tectionist faction of the New England and Mid-
<Ue States, consequent on the rejection of the
high tariff «Woolen Bill* in the Senate, by the
-casting- Vote of the Vice-President The forci-
ble presentation of the cause Of protection, and
the demands of the convention for an increased
duty on several manufactured articles, resulted
in the passage of the high tariff bill of 1S28.

Harrison, Benjamin, American statesman :
b. Berkeley, Va., about 1740; d. April 1791.
While a very young man he was elected to the
House of Burgesses of which he was twice
Speaker, and in 1773 was chosen a member of
the committee which united the colonies against
Great Britain. He was a member of the Con-
tinental Congress, 1 774-7, and on 4 July 1776^
reported, as chairman of the Committee of the
whole House, the Declaration of Independence,
of which he was one of the signers. He was
opposed to the ratification of the Federal con-
stitution, but after its adoption, supported the
national government. His brother, Charles, was
-a noted general in the American army during
the Revolution, and his son, William Henry, be-
came ninth President of the United States.

Harrison, Benjamin, 23d President of the
XJnited States: b. North Bend, Ohio, 20 Aug.
1833; <*• Indianapolis, Ind;, 13 March 1901. He
-was a great-grandson of Benjamin Harrison,
signer of the Declaration of Independence
(q.v.), and grandson of William Henry Harri-
son, ninth President (q.v.) He was graduated
irom Miami University (Oxford, Ohio) in
1852, studied law in Cincinnati, was admitted to
the bar in 1853, and in 1854 began in Indianap-
olis the practice of his profession. In i860 he
-was elected reporter of the supreme court of the
State. At the time of his election to the Presi-
dency ( 1888) he was one of the foremost leaders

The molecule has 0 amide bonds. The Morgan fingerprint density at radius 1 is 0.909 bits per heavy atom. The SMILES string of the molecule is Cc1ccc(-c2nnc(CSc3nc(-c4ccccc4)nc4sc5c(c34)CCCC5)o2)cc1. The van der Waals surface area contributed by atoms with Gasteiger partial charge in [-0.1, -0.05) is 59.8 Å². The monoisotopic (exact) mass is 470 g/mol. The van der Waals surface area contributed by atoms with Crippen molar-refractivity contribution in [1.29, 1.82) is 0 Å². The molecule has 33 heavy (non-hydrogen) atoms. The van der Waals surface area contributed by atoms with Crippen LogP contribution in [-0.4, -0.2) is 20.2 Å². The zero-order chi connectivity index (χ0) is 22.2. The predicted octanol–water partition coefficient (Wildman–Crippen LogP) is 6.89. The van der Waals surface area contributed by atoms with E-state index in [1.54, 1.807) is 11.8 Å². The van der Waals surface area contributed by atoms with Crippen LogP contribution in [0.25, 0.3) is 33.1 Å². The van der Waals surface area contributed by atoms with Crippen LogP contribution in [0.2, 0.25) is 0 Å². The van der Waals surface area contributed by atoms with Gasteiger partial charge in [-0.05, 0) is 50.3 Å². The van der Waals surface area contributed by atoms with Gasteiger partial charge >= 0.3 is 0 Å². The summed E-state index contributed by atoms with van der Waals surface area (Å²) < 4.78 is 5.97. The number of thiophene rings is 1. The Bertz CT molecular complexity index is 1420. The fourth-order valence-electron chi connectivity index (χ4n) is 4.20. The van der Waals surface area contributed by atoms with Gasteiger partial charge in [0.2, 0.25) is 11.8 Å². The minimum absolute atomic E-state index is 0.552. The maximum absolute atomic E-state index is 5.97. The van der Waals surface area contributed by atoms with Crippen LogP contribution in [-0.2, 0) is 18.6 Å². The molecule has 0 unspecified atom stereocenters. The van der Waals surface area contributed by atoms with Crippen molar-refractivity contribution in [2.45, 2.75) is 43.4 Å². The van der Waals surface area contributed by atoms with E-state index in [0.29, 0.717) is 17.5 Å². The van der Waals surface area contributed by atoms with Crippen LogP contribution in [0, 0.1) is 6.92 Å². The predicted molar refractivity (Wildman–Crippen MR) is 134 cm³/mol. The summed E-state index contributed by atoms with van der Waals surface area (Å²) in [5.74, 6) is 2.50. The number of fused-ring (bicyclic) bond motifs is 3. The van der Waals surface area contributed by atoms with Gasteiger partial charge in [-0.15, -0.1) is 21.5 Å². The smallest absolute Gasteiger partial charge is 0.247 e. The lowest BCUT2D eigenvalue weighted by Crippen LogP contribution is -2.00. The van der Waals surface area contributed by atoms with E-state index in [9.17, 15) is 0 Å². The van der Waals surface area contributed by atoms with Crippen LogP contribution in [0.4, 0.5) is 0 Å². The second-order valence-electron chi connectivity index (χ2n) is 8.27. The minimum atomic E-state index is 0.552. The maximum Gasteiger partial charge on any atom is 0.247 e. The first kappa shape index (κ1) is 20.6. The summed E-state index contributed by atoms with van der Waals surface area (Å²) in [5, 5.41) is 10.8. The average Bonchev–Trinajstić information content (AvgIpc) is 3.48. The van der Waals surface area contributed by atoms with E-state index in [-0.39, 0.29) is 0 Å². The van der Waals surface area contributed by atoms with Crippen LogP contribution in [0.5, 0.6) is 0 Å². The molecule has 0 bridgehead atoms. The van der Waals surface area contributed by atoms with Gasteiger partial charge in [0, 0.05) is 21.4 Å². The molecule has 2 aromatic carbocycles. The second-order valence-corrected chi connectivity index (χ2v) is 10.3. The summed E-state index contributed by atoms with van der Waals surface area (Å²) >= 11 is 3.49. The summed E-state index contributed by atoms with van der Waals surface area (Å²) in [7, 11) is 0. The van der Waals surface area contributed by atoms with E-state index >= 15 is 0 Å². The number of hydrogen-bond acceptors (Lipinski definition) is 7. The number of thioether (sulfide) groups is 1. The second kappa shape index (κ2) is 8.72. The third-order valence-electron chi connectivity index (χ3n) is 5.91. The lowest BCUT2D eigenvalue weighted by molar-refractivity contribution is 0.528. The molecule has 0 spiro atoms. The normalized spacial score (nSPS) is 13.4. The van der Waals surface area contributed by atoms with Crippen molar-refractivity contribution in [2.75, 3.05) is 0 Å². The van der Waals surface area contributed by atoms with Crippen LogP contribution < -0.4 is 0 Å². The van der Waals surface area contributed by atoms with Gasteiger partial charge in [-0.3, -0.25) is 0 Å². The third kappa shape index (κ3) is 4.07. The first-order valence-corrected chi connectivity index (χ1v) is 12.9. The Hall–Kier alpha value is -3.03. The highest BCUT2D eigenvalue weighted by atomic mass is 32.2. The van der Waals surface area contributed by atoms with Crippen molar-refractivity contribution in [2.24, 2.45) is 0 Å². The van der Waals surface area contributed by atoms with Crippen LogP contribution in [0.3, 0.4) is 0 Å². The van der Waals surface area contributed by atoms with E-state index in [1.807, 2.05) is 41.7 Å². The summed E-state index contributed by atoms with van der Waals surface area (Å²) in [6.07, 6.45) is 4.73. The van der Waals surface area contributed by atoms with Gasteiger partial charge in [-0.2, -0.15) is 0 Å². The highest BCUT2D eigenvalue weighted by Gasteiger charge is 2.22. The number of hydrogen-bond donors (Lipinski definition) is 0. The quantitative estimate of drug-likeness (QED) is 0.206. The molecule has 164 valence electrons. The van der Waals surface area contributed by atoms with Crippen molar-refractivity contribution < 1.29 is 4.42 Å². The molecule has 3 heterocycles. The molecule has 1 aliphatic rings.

of the State bar. At the outbreak of the Civil
War he assisted in recruiting the 70th regiment
of Indiana Volunteers, of which he became col-
onel (August 1862). He was an exceedingly
efficient commander. For some time he was de-
tailed to guard railways in the We9t; and in the
campaign from Chattanooga to Atlanta the regi-
ment was in the 20th Army Corps, the com-
mander of which was Gen. Joseph Hooker.
Harrison commanded a brigade at Peach Tree
Creek, where he served with especial distinction,
and also at Nashville. He was present at John-
ston's surrender at Durham Station, N. C, hi
tfttig was brevetted brigadier-general for his
Vol. to — 27

services in command of the brigade, and in June
of that year was hiustered out. The supreme
court of Indiana had declared that Harrison by
his enlistment vacated his office of repoftfer, and
a Democrat 1vas elected by default tb fill that
office for the unexpired term. At the election
of 1864 Harrison, while still in the field, was re-
chosen. In 1867 he refused a renomiriatiott,
and recommenced his legal practice, in which
he was largely retained in both the Federal and
State courts. In 1876 he became, on the retire-
ment of the original candidate, the Republican
candidate for the governorship, and though he
ran about 2,000 votes ahead of his ticket, he was
defeated by a Democratic plurality of 3,000. He
was appointed a member 6f the Mississippi
River commission in 1879, and in 1880 was
chairman of the Indiana delegation m the Re-
publican national convention. At that conven-
tion, where he cast nearly the entire vote of the
State for Garfield, he was himself mentioned in
connection with the Presidency. From 1881 to
1887 he was in the United States Senate, in
which he took rank as a prominent debater. He
opposed Cleveland's vetoes of the pension bills,
urged increase in the navy, and civil-service re-
form, and as chairman of the committee on ter-
ritories demanded the admission as States of
North and South Dakota, Montana, Washing-
ton, and Idaho. In 1884 he was a delegate to
the Republican national convention. At the
convention of 1888 (Chicago, 111.) he was pre-
sented by the solid Indiana delegation as a can-
didate for the nomination to the Presidency;
and on the eighth ballot he received the nom-
ination by a vote of 544. The campaign was a
vigorous one, and Harrison made many excel-
lent speeches. He was elected, receiving in the
electoral college 233 ballots to 168 for Grover
Cleveland. His administration was broadly
characterized by a firm defence of American
interests in foreign affairs and a general pro-
motion of industry and governmental effective-
ness. During this time the 55th Congress passed
the tariff act known as the McKinley law; the
reciprocity system was introduced ; the new
navy was extended ; civil-service reform was
promoted; and the Pan-American congress with
representatives from all Central and South
American countries was held at Washington in
the winter of 1889-90. "The Bering Sea arbitra-

Online LibraryWilfrid RichmondThe Americana: a universal reference library, comprising the arts ..., Volume 10 → online text (page 109 of 185)